Probing the mysterious glow of light produced naturally by animals, scientists at Scripps Institution of Oceanography at UC San Diego have deciphered the structural components related to fluorescence brightness in the primitive sea creature known as amphioxus. The study carries implications for a variety of industries looking to maximize brightness of natural fluorescence, including applications in biotechnology such as adapting fluorescence for biomedical protein tracers and tracking gene expression in the human body.
Air Force Office of Scientific Research

Contact: Mario Aguilera or Robert Monroe
scrippsnews@ucsd.edu
858-534-3624
University of California - San Diego

Public Release: 1-Jul-2014
Marine Biology
A case study of manta rays and lagoons
Doug McCauley chose one of the most isolated places in the world, Palmyra Atoll, to study the ecology of the Manta alfredi.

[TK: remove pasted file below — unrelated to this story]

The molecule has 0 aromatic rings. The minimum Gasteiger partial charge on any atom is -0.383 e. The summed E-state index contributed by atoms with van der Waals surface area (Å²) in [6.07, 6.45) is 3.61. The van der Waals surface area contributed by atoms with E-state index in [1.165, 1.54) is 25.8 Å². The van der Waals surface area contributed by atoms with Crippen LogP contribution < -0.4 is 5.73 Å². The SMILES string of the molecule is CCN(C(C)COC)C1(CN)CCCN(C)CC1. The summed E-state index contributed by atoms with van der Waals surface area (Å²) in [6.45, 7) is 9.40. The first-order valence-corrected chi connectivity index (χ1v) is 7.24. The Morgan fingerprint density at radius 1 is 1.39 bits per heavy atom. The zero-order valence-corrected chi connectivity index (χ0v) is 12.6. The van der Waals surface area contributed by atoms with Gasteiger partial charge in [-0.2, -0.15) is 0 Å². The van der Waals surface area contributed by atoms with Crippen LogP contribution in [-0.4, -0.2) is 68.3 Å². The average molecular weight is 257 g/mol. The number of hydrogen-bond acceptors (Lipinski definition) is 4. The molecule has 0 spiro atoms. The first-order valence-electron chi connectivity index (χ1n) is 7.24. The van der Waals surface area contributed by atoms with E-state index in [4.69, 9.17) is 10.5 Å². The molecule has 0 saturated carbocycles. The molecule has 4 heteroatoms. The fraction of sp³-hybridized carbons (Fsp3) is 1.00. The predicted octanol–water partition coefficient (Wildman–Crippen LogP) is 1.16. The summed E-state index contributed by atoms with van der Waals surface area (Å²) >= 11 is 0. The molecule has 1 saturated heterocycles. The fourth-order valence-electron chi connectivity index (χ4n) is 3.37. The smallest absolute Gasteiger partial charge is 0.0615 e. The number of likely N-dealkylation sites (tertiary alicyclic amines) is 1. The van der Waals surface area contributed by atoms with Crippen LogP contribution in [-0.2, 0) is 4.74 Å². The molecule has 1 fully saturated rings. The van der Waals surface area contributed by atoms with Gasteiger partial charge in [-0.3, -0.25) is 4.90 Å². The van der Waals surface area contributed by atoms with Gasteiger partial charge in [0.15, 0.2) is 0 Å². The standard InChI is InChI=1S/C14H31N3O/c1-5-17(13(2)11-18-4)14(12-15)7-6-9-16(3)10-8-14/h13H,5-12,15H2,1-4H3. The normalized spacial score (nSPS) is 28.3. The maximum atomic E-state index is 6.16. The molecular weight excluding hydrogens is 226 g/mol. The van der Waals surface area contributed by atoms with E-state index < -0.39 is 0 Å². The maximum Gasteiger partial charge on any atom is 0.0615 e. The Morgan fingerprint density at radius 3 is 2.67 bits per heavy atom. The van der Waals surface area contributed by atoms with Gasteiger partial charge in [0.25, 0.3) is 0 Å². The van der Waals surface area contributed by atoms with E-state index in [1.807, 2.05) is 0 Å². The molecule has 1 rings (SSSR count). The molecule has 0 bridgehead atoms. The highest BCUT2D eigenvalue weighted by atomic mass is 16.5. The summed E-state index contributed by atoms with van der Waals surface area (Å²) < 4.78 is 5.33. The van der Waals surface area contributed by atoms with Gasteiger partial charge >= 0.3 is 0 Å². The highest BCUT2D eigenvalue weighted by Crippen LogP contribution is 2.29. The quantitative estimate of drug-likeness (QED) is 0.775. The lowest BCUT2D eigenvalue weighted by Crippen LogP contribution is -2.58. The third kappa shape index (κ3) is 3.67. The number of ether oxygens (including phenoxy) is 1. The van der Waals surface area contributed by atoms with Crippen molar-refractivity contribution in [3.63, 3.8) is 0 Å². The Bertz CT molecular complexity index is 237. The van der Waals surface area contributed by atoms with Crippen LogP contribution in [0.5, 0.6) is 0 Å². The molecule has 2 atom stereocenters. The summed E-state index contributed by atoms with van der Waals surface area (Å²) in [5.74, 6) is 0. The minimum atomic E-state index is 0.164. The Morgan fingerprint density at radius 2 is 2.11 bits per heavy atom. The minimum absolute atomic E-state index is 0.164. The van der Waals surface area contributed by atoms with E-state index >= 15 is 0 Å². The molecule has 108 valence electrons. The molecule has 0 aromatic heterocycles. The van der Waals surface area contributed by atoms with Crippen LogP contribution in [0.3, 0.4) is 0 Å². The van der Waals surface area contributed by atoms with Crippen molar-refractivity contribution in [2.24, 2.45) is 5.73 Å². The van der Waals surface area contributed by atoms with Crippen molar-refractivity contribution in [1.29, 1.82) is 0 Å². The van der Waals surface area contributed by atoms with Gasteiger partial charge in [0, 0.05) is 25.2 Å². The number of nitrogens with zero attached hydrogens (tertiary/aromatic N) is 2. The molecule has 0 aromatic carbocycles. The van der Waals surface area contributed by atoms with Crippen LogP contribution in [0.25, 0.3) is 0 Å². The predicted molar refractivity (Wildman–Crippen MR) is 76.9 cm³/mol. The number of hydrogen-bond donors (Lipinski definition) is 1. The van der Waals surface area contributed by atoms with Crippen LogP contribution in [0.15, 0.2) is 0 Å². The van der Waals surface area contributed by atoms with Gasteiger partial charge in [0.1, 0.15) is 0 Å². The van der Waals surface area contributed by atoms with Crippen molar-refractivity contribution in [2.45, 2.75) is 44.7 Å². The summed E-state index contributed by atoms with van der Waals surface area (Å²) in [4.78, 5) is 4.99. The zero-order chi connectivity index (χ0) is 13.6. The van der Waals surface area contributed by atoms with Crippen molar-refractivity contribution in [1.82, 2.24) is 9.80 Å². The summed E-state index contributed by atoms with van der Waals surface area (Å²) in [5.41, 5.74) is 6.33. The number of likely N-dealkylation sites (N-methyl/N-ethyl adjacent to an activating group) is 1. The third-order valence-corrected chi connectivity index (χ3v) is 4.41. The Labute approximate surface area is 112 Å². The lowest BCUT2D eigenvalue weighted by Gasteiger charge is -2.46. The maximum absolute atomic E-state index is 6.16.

Contact: Julie Cohen
julie.cohen@ucsb.edu
805-893-7220
University of California - Santa Barbara

Public Release: 1-Jul-2014
Nature Communications
Tags reveal Chilean devil rays are among ocean's deepest divers
Thought to dwell mostly near the ocean's surface, Chilean devil rays (Mobula tarapacana) are most often seen gliding through shallow, warm waters. But a new study by scientists at WHOI and international colleagues reveals that these large and majestic creatures are actually among the deepest-diving ocean animals.
National Science Foundation, King Abdullah University of Science and Technology, Harrison Foundation, Portuguese Foundation

Contact: WHOI Media Office
media@whoi.edu
508-289-3340
Woods Hole Oceanographic Institution

Public Release: 1-Jul-2014
Global Change Biology
Scientists uncover the key to adaptation limits of ocean dwellers
The simpler a marine organism is structured, the better it is suited for survival during climate change. Scientists of the Alfred Wegener Institute, Helmholtz Centre for Polar and Marine Research, discovered this in a new meta-study, which appears today in the research journal Global Change Biology.

Contact: Kristina Baer
medien@awi.de
49-471-483-12139
Alfred Wegener Institute, Helmholtz Centre for Polar and Marine Research

Public Release: 1-Jul-2014
New spawning reefs to boost native fish in St. Clair River